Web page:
# Decomposition theorem

In mathematics, especially algebraic geometry the decomposition theorem is a set of results concerning the cohomology of algebraic varieties.

## Statement

### Decomposition for smooth proper maps

The first case of the decomposition theorem arises via the hard Lefschetz theorem which gives isomorphisms, for a smooth proper map ${\displaystyle f:X\to Y}$ of relative dimension d between two projective varieties[1]

${\displaystyle -\cup \eta ^{i}:R^{d-i}f_{*}(\mathbb {Q} ){\stackrel {\cong }{\to }}R^{d+i}f_{*}(\mathbb {Q} ).}$

Here ${\displaystyle \eta }$ is the fundamental class of a hyperplane section, ${\displaystyle f_{*}}$ is the direct image (pushforward) and ${\displaystyle R^{n}f_{*}}$ is the n-th derived functor of the direct image. This derived functor measures the n-th cohomologies of ${\displaystyle f^{-1}(U)}$, for ${\displaystyle U\subset Y}$. In fact, the particular case when Y is a point, amounts to the isomorphism

${\displaystyle -\cup \eta ^{i}:H^{d-i}(X,\mathbb {Q} ){\stackrel {\cong }{\to }}H^{d+i}(X,\mathbb {Q} ).}$

This hard Lefschetz isomorphism induces canonical isomorphisms

${\displaystyle Rf_{*}(\mathbb {Q} ){\stackrel {\cong }{\to }}\bigoplus _{i=-d}^{d}R^{d+i}f_{*}(\mathbb {Q} )[-d-i].}$

Moreover, the sheaves ${\displaystyle R^{d+i}f_{*}\mathbb {Q} }$ appearing in this decomposition are local systems, i.e., locally free sheaves of Q-vector spaces, which are moreover semisimple, i.e., a direct sum of local systems without nontrivial local subsystems.

### Decomposition for proper maps

The decomposition theorem generalizes this fact to the case of a proper, but not necessarily smooth map ${\displaystyle f:X\to Y}$ between varieties. In a nutshell, the results above remain true when the notion of local systems is replaced by perverse sheaves.

The hard Lefschetz theorem above takes the following form: there is an isomorphism in the derived category of sheaves on Y:

${\displaystyle {}^{p}H^{-i}(Rf_{*}\mathbb {Q} )\cong {}^{p}H^{+i}(Rf_{*}\mathbb {Q} ),}$

where ${\displaystyle Rf_{*}}$ is the total derived functor of ${\displaystyle f_{*}}$ and ${\displaystyle {}^{p}H^{i}}$ is the i-th truncation with respect to the perverse t-structure.

Moreover, there is an isomorphism

${\displaystyle Rf_{*}IC_{X}^{\bullet }\cong \bigoplus _{i}{}^{p}H^{i}(Rf_{*}IC_{X}^{\bullet })[-i].}$

where the summands are semi-simple perverse-sheaves, meaning they are direct sums of push-forwards of intersection cohomology sheaves.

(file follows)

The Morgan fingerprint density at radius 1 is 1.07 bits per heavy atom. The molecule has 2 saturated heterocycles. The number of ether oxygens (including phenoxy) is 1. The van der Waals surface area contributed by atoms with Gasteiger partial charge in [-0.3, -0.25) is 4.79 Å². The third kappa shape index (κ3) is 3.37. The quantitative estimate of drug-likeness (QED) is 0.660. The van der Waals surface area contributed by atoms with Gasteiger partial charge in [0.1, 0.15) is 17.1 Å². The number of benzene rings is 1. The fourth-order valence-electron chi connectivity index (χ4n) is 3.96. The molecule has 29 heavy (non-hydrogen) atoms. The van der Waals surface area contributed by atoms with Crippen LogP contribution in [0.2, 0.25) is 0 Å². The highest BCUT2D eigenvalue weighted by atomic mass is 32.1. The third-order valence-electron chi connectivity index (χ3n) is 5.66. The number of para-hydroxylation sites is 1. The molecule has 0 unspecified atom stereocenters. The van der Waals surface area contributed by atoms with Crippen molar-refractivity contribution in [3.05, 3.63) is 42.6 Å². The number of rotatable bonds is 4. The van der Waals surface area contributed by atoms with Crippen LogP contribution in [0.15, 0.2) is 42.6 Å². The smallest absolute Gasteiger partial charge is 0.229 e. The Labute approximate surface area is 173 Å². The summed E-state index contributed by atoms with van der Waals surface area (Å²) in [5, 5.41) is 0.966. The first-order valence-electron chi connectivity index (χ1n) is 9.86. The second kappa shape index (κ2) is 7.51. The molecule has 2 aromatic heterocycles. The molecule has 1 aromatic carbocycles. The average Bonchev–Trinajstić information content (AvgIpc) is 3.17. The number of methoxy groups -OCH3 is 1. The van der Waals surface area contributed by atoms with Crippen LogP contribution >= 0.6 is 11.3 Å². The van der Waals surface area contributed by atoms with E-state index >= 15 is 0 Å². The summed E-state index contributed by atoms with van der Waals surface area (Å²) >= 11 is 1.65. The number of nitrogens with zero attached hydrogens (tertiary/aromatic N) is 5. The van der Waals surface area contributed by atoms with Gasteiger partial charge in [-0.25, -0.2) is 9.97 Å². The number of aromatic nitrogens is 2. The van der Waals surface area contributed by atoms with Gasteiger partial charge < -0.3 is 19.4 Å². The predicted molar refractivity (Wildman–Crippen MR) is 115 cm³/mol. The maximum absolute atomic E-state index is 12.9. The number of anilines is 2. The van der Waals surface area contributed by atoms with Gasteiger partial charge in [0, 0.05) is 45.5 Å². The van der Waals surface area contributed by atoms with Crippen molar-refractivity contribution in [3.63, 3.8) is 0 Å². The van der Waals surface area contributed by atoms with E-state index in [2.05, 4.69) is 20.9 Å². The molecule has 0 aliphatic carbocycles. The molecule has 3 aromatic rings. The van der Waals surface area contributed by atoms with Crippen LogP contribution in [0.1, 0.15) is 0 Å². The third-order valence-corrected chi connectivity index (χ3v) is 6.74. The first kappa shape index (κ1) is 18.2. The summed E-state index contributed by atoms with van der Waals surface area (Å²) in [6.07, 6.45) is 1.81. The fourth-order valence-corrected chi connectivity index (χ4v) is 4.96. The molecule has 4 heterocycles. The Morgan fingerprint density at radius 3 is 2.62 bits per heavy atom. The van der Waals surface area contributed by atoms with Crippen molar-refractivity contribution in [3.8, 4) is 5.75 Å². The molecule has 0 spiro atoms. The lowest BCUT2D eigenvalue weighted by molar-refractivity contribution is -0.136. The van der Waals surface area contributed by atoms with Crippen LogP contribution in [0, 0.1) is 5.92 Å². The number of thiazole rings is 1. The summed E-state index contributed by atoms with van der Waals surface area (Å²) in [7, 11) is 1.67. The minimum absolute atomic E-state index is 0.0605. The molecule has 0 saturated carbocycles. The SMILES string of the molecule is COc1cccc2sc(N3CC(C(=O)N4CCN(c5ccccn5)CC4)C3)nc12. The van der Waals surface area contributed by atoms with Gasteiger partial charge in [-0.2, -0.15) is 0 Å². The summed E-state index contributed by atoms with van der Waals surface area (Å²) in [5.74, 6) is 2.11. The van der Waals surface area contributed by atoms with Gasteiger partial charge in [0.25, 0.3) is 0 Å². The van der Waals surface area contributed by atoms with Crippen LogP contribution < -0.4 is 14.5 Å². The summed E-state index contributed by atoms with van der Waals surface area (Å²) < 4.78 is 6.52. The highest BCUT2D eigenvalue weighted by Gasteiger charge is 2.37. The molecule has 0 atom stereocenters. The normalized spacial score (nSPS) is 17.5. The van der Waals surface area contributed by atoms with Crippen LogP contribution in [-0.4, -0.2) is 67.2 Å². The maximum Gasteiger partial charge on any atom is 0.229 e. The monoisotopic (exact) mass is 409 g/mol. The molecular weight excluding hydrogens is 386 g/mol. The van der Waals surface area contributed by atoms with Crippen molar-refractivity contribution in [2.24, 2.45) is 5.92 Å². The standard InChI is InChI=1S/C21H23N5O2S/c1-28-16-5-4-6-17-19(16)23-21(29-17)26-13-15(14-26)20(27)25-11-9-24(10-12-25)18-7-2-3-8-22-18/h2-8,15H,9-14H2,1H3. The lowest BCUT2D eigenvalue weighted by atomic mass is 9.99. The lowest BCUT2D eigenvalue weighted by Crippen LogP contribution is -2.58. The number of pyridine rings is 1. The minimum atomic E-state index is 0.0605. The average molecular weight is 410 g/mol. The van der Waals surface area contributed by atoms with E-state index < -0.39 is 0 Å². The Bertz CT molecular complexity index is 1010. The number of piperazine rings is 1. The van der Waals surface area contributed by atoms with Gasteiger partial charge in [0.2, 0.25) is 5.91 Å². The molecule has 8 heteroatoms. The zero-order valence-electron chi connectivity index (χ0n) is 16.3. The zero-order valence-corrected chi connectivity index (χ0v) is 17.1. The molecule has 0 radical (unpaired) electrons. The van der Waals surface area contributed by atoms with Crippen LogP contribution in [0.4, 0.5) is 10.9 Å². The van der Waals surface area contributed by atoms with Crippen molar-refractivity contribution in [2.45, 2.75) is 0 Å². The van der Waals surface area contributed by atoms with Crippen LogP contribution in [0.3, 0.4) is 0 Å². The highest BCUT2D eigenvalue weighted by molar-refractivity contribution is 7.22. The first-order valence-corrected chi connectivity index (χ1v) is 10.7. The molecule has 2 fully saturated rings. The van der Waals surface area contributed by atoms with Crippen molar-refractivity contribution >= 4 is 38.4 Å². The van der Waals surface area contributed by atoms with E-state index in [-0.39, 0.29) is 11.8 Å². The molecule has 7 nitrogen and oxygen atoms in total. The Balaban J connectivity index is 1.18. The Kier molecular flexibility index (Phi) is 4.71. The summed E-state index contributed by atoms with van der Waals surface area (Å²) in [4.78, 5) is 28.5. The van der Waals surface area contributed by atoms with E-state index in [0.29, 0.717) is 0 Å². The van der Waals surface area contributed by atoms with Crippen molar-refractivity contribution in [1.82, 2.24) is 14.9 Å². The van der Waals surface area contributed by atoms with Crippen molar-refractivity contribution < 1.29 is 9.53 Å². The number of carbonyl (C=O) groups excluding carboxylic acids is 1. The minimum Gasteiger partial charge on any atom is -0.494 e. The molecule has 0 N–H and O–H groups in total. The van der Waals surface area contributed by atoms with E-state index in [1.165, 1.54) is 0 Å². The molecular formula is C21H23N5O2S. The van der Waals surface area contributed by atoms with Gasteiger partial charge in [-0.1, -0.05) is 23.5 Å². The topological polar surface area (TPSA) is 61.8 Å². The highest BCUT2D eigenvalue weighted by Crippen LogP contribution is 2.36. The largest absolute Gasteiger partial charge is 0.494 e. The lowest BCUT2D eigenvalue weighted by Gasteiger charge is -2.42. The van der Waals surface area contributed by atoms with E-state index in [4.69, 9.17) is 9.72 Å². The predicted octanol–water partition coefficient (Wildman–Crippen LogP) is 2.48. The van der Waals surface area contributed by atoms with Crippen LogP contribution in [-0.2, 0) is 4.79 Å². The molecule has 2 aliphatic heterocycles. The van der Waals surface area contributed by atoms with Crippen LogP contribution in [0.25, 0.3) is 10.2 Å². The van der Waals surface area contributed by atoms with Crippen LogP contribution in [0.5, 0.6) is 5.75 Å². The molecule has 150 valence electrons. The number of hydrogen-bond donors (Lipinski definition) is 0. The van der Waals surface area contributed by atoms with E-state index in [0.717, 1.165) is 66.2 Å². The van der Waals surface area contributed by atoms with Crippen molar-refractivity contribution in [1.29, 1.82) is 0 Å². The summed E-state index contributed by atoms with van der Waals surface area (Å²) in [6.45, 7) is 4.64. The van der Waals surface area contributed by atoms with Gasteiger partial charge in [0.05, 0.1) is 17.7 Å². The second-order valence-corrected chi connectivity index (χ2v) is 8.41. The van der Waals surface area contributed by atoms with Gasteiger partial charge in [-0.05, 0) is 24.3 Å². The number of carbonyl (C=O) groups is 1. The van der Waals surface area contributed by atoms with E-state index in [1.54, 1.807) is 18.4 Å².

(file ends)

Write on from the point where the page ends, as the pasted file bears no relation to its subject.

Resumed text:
If X is not smooth, then the above results remain true when ${\displaystyle \mathbb {Q} [\dim X]}$ is replaced by the intersection cohomology complex ${\displaystyle IC}$.

## Proofs

The decomposition theorem was first proved by Beilinson, Bernstein, and Deligne.[2] Their proof is based on the usage of weights on l-adic sheaves in positive characteristic. A different proof using mixed Hodge modules was given by Saito. A more geometric proof, based on the notion of semismall maps was given by de Cataldo and Migliorini.[3]

For semismall maps, the decomposition theorem also applies to Chow motives.[4]

## Applications of the Decomposition Theorem

### Cohomology of a Rational Lefschetz Pencil

Consider a rational morphism ${\displaystyle f:X\rightarrow \mathbb {P} ^{1}}$ from a smooth quasi-projective variety given by ${\displaystyle [f_{1}(x):f_{2}(x)]}$. If we set the vanishing locus of ${\displaystyle f_{1},f_{2}}$ as ${\displaystyle Y}$ then there is an induced morphism ${\displaystyle {\tilde {X}}=Bl_{Y}(X)\to \mathbb {P} ^{1}}$. We can compute the cohomology of ${\displaystyle X}$ from the intersection cohomology of ${\displaystyle Bl_{Y}(X)}$ and subtracting off the cohomology from the blowup along ${\displaystyle Y}$. This can be done using the perverse spectral sequence

${\displaystyle E_{2}^{l,m}=H^{l}(\mathbb {P} ^{1};{}^{\mathfrak {p}}{\mathcal {H}}^{m}(IC_{\tilde {X}}^{\bullet }(\mathbb {Q} ))\Rightarrow IH^{l+m}({\tilde {X}};\mathbb {Q} )\cong H^{l+m}(X;\mathbb {Q} )}$

## References

1. ^ Deligne, Pierre (1968), "Théoreme de Lefschetz et critères de dégénérescence de suites spectrales", Publ. Math., Inst. Hautes Étud. Sci., 35: 107–126, doi:10.1007/BF02698925, Zbl 0159.22501
2. ^ Beilinson, Alexander A.; Bernstein, Joseph; Deligne, Pierre (1982). "Faisceaux pervers". Astérisque (in French). Société Mathématique de France, Paris. 100.
3. ^ de Cataldo, Mark Andrea; Migliorini, Luca (2005). "The Hodge theory of algebraic maps". Annales Scientifiques de l'École Normale Supérieure. 38 (5): 693–750. arXiv:. Bibcode:2003math......6030D. doi:10.1016/j.ansens.2005.07.001.
4. ^ de Cataldo, Mark Andrea; Migliorini, Luca (2004), "The Chow motive of semismall resolutions", Math. Res. Lett., 11 (2-3): 151–170, arXiv:, doi:10.4310/MRL.2004.v11.n2.a2, MR 2067464

### Survey Articles

• de Cataldo, Mark, Perverse sheaves and the topology of algebraic varieties Five lectures at the 2015 PCMI (PDF)
• de Cataldo, Mark; Milgiorini, Luca, The Decomposition Theorem, Perverse Sheaves, and the Topology of Algebraic Maps (PDF)

### Pedagogical References

• Hotta, Ryoshi; Takeuchi, Kiyoshi; Tanisaki, Toshiyuki, D-Modules, Perverse Sheaves, and Representation Theory